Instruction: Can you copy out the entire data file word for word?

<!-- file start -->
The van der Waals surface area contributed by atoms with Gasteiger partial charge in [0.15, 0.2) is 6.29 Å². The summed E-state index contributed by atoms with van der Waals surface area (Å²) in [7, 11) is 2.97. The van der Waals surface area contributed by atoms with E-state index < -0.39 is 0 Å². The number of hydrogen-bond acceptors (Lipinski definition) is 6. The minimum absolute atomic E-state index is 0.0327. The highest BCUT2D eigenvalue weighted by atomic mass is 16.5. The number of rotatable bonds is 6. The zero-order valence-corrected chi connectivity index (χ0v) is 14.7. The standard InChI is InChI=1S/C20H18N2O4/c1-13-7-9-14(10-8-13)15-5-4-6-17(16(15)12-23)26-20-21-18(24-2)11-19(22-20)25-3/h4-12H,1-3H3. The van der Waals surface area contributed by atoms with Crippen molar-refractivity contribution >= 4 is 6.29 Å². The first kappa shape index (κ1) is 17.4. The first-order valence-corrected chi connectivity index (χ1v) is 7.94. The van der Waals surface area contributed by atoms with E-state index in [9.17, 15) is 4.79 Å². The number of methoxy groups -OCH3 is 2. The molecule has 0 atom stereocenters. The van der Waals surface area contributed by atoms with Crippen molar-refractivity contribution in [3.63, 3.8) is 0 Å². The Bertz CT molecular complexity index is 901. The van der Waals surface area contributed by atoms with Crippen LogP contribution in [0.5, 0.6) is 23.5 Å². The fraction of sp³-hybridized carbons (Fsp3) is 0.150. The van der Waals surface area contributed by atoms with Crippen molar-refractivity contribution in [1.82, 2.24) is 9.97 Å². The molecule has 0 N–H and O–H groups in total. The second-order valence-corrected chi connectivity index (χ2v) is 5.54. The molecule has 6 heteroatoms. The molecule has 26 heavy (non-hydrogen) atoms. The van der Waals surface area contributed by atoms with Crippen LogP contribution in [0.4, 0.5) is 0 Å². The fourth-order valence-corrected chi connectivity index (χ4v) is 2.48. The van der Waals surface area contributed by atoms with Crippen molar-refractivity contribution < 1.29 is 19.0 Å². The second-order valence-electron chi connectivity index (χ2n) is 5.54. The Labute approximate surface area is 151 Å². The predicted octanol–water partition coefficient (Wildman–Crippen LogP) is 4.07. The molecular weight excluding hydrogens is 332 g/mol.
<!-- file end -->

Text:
The van der Waals surface area contributed by atoms with Gasteiger partial charge in [0.15, 0.2) is 6.29 Å². The summed E-state index contributed by atoms with van der Waals surface area (Å²) in [7, 11) is 2.97. The van der Waals surface area contributed by atoms with E-state index < -0.39 is 0 Å². The number of hydrogen-bond acceptors (Lipinski definition) is 6. The minimum absolute atomic E-state index is 0.0327. The highest BCUT2D eigenvalue weighted by atomic mass is 16.5. The number of rotatable bonds is 6. The zero-order valence-corrected chi connectivity index (χ0v) is 14.7. The standard InChI is InChI=1S/C20H18N2O4/c1-13-7-9-14(10-8-13)15-5-4-6-17(16(15)12-23)26-20-21-18(24-2)11-19(22-20)25-3/h4-12H,1-3H3. The van der Waals surface area contributed by atoms with Crippen molar-refractivity contribution >= 4 is 6.29 Å². The first kappa shape index (κ1) is 17.4. The first-order valence-corrected chi connectivity index (χ1v) is 7.94. The van der Waals surface area contributed by atoms with E-state index in [9.17, 15) is 4.79 Å². The number of methoxy groups -OCH3 is 2. The molecule has 0 atom stereocenters. The van der Waals surface area contributed by atoms with Crippen molar-refractivity contribution in [3.63, 3.8) is 0 Å². The Bertz CT molecular complexity index is 901. The van der Waals surface area contributed by atoms with Crippen LogP contribution in [0.5, 0.6) is 23.5 Å². The fraction of sp³-hybridized carbons (Fsp3) is 0.150. The van der Waals surface area contributed by atoms with Crippen molar-refractivity contribution in [1.82, 2.24) is 9.97 Å². The molecule has 0 N–H and O–H groups in total. The second-order valence-corrected chi connectivity index (χ2v) is 5.54. The molecule has 6 heteroatoms. The molecule has 26 heavy (non-hydrogen) atoms. The van der Waals surface area contributed by atoms with Crippen LogP contribution in [0.4, 0.5) is 0 Å². The fourth-order valence-corrected chi connectivity index (χ4v) is 2.48. The van der Waals surface area contributed by atoms with Crippen molar-refractivity contribution < 1.29 is 19.0 Å². The second-order valence-electron chi connectivity index (χ2n) is 5.54. The Labute approximate surface area is 151 Å². The predicted octanol–water partition coefficient (Wildman–Crippen LogP) is 4.07. The molecular weight excluding hydrogens is 332 g/mol.